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Deletions in the carboxyl-terminal region of Streptococcus gordonii glucosyltransferase affect cell-associated enzyme activity and sucrose-associated accumulation of growing cells.

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Appl Environ Microbiol. 1997 May; 63(5): 1667–1673.
PMCID: PMC168460

Deletions in the carboxyl-terminal region of Streptococcus gordonii glucosyltransferase affect cell-associated enzyme activity and sucrose-associated accumulation of growing cells.


The single glucosyltransferase (GTF) of Streptococcus gordonii Challis CH1 makes alpha 1,3- and alpha 1,6-linked glucans from sucrose. The GTF carboxyl-terminal region has six direct repeats thought to be involved in glucan binding. Strains with defined mutations in this region have been described recently (M. M. Vickerman, M. C. Sulavik, P. E. Minick, and D. B. Clewell, Infect. Immun. 64:5117-5128, 1996). Strain CH107 GTF has three internal direct repeats deleted; the 59 carboxyl-terminal amino acids are identical to those of the parental strain. This deletion resulted in decreased enzyme activity but did not affect the amount of cell-associated GTF protein. The GTFs of strains CH2RPE and CH4RPE have six and eight direct repeats, respectively, but are both missing the 14 carboxyl-terminal amino acids. Strain CH2RPE had significantly decreased levels of cell-associated GTF; this decrease was not obviated by the increased number of direct repeats in strain CH4RPE. Thus, the carboxyl-terminal amino acids appeared to influence the amount of cell-associated GTF more than the direct repeats. The qualitative and quantitative differences in the GTFs did not affect the abilities of these strains to accumulate on hydroxyapatite beads in the absence of sucrose. However, when sucrose was added as a substrate for GTF, the mutant strains were unable to accumulate on these surfaces to the same extent as the parent. These differences in sucrose-associated accumulation may be due to changes in the nature of the glucans produced by the different enzymes and/or cohesive interactions between these glucans and the GTF on the surfaces of the growing streptococci.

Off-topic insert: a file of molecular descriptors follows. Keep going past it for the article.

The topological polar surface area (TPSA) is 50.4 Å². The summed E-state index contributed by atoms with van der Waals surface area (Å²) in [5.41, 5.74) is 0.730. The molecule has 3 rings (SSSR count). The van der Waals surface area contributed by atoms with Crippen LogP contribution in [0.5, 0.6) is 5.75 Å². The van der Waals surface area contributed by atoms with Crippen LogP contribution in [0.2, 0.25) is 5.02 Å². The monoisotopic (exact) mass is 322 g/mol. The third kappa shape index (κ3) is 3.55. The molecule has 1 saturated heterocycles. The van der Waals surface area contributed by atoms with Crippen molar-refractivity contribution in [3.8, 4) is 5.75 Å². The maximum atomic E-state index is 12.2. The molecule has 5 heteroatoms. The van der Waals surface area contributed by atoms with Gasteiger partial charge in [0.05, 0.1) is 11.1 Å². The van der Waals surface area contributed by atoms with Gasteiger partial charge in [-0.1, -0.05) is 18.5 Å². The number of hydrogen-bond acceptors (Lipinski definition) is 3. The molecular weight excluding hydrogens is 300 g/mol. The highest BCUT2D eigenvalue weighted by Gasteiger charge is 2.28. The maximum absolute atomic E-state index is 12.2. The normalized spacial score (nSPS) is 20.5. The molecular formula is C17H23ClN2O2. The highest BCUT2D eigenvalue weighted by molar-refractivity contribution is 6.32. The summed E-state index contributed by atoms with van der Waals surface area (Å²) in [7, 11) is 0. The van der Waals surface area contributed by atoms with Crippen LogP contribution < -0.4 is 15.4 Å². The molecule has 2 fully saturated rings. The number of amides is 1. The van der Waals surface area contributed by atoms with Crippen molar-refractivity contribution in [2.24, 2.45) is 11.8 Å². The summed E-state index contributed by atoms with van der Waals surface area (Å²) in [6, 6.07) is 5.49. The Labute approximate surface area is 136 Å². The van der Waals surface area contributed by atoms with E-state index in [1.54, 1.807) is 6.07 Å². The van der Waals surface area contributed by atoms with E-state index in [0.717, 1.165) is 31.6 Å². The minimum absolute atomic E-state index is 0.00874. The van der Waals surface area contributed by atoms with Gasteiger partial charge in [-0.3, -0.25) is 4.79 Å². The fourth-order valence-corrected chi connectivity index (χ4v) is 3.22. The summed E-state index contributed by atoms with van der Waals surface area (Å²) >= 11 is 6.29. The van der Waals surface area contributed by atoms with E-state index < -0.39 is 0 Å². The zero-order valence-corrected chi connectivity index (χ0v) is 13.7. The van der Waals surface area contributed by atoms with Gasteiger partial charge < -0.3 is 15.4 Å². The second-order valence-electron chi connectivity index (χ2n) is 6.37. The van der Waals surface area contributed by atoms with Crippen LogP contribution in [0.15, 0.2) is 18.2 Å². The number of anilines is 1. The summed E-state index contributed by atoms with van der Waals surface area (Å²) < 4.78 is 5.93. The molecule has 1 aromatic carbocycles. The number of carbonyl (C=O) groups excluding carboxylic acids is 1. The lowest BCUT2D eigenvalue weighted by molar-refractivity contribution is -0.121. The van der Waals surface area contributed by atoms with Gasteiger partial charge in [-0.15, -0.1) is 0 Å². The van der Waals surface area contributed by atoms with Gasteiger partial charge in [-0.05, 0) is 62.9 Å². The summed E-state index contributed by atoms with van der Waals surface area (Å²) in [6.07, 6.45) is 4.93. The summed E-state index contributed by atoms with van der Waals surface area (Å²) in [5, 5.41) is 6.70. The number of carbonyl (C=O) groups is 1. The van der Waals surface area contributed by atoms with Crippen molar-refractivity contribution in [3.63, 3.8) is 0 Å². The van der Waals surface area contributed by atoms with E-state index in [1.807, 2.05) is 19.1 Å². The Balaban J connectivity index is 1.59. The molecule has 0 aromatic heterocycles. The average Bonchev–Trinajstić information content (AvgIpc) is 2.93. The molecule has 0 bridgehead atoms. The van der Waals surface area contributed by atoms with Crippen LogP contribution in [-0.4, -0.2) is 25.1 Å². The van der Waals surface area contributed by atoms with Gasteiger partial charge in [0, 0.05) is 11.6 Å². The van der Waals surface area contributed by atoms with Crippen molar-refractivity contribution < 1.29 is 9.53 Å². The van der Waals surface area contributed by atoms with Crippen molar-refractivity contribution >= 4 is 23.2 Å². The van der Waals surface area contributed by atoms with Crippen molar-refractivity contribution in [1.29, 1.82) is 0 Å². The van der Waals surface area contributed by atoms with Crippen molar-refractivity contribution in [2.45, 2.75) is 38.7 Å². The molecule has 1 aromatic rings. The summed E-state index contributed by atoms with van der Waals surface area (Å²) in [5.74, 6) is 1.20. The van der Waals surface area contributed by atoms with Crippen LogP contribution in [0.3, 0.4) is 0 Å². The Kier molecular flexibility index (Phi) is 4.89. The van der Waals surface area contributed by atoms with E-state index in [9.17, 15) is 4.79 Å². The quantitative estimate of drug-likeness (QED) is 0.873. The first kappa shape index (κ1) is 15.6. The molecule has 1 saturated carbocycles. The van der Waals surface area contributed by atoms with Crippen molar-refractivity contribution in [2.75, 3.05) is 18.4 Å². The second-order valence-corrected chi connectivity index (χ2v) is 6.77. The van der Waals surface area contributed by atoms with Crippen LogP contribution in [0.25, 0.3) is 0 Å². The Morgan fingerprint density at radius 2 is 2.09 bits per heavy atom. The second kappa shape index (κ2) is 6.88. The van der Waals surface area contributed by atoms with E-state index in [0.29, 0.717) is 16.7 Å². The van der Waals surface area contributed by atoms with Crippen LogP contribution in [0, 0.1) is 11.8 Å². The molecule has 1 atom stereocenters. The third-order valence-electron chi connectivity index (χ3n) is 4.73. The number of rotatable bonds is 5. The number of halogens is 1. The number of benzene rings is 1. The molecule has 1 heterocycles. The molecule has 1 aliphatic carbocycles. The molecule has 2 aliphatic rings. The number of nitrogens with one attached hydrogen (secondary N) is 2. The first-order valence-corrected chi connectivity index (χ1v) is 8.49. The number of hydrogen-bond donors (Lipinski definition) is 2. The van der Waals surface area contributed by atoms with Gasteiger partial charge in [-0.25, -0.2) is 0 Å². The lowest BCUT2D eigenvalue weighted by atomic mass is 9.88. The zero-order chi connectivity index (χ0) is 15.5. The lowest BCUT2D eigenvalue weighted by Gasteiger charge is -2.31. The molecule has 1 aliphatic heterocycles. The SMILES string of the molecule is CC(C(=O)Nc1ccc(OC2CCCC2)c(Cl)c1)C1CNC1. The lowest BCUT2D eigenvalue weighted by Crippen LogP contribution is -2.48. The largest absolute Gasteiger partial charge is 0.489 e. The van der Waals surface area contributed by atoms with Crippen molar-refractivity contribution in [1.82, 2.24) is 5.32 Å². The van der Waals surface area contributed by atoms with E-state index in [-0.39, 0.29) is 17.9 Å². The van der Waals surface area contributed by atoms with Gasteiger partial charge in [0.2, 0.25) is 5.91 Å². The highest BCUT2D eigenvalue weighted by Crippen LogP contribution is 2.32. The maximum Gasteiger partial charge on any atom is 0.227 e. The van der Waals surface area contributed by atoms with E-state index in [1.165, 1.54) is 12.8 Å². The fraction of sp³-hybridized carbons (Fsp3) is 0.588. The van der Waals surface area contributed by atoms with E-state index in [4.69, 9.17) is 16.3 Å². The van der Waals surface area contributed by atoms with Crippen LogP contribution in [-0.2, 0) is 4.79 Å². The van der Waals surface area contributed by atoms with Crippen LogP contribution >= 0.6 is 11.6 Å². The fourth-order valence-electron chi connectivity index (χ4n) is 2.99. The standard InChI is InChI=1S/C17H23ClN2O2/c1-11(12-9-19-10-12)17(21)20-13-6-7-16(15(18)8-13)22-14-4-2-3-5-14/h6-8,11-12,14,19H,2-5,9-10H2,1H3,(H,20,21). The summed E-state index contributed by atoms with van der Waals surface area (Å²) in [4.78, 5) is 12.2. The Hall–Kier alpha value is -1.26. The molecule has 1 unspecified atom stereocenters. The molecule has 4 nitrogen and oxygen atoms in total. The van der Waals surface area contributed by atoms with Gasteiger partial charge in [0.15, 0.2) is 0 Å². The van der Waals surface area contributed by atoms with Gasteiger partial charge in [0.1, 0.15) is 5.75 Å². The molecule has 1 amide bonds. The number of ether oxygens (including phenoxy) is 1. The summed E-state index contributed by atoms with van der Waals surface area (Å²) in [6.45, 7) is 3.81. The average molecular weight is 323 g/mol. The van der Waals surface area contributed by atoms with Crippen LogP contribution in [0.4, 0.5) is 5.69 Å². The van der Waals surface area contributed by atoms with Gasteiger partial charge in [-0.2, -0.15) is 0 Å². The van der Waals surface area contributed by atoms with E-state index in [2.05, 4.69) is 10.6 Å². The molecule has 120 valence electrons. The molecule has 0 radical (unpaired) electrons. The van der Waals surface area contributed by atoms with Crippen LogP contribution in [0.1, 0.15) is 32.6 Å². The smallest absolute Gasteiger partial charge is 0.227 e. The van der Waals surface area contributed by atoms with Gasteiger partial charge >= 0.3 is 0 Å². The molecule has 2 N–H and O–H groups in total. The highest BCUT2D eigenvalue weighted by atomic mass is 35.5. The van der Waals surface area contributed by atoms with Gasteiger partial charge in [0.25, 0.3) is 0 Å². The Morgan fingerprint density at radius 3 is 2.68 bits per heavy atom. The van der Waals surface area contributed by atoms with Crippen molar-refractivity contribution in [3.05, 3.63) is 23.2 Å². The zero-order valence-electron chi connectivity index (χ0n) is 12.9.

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Selected References

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